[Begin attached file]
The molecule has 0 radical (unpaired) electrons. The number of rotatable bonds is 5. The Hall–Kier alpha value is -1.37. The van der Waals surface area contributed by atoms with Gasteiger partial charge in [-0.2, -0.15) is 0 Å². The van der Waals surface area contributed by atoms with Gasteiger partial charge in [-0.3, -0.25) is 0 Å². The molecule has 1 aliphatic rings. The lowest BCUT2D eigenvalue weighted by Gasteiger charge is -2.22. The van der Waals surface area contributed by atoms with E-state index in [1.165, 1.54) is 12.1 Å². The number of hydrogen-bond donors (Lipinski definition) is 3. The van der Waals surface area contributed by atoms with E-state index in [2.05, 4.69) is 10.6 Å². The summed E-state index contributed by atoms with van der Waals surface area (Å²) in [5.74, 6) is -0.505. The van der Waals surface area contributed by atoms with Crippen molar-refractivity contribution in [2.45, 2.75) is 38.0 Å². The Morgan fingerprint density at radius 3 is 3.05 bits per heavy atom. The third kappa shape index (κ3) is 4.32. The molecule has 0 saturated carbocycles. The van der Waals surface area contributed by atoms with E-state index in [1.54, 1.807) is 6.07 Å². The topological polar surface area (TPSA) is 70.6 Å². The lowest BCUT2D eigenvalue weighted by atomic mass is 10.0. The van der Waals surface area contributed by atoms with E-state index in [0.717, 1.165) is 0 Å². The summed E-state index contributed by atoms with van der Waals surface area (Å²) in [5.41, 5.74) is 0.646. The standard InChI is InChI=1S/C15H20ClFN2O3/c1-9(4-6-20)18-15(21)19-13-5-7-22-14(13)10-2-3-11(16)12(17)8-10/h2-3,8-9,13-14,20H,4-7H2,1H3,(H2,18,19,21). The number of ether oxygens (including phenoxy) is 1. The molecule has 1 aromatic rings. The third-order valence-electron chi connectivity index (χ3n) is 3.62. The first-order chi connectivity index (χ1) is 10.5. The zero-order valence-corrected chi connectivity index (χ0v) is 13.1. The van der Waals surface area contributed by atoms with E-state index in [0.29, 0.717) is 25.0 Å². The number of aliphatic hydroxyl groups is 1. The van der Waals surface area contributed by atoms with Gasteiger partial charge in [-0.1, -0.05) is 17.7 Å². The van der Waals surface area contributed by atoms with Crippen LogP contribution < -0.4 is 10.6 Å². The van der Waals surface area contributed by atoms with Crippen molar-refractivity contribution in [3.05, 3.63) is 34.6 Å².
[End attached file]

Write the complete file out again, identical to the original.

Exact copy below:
The molecule has 0 radical (unpaired) electrons. The number of rotatable bonds is 5. The Hall–Kier alpha value is -1.37. The van der Waals surface area contributed by atoms with Gasteiger partial charge in [-0.2, -0.15) is 0 Å². The van der Waals surface area contributed by atoms with Gasteiger partial charge in [-0.3, -0.25) is 0 Å². The molecule has 1 aliphatic rings. The lowest BCUT2D eigenvalue weighted by Gasteiger charge is -2.22. The van der Waals surface area contributed by atoms with E-state index in [1.165, 1.54) is 12.1 Å². The number of hydrogen-bond donors (Lipinski definition) is 3. The van der Waals surface area contributed by atoms with E-state index in [2.05, 4.69) is 10.6 Å². The summed E-state index contributed by atoms with van der Waals surface area (Å²) in [5.74, 6) is -0.505. The van der Waals surface area contributed by atoms with Crippen molar-refractivity contribution in [2.45, 2.75) is 38.0 Å². The Morgan fingerprint density at radius 3 is 3.05 bits per heavy atom. The third kappa shape index (κ3) is 4.32. The molecule has 0 saturated carbocycles. The van der Waals surface area contributed by atoms with E-state index in [1.54, 1.807) is 6.07 Å². The topological polar surface area (TPSA) is 70.6 Å². The lowest BCUT2D eigenvalue weighted by atomic mass is 10.0. The van der Waals surface area contributed by atoms with E-state index in [0.717, 1.165) is 0 Å². The summed E-state index contributed by atoms with van der Waals surface area (Å²) in [5.41, 5.74) is 0.646. The standard InChI is InChI=1S/C15H20ClFN2O3/c1-9(4-6-20)18-15(21)19-13-5-7-22-14(13)10-2-3-11(16)12(17)8-10/h2-3,8-9,13-14,20H,4-7H2,1H3,(H2,18,19,21). The number of ether oxygens (including phenoxy) is 1. The molecule has 1 aromatic rings. The third-order valence-electron chi connectivity index (χ3n) is 3.62. The first-order chi connectivity index (χ1) is 10.5. The zero-order valence-corrected chi connectivity index (χ0v) is 13.1. The van der Waals surface area contributed by atoms with E-state index in [0.29, 0.717) is 25.0 Å². The number of aliphatic hydroxyl groups is 1. The van der Waals surface area contributed by atoms with Gasteiger partial charge in [-0.1, -0.05) is 17.7 Å². The van der Waals surface area contributed by atoms with Crippen LogP contribution < -0.4 is 10.6 Å². The van der Waals surface area contributed by atoms with Crippen molar-refractivity contribution in [3.05, 3.63) is 34.6 Å².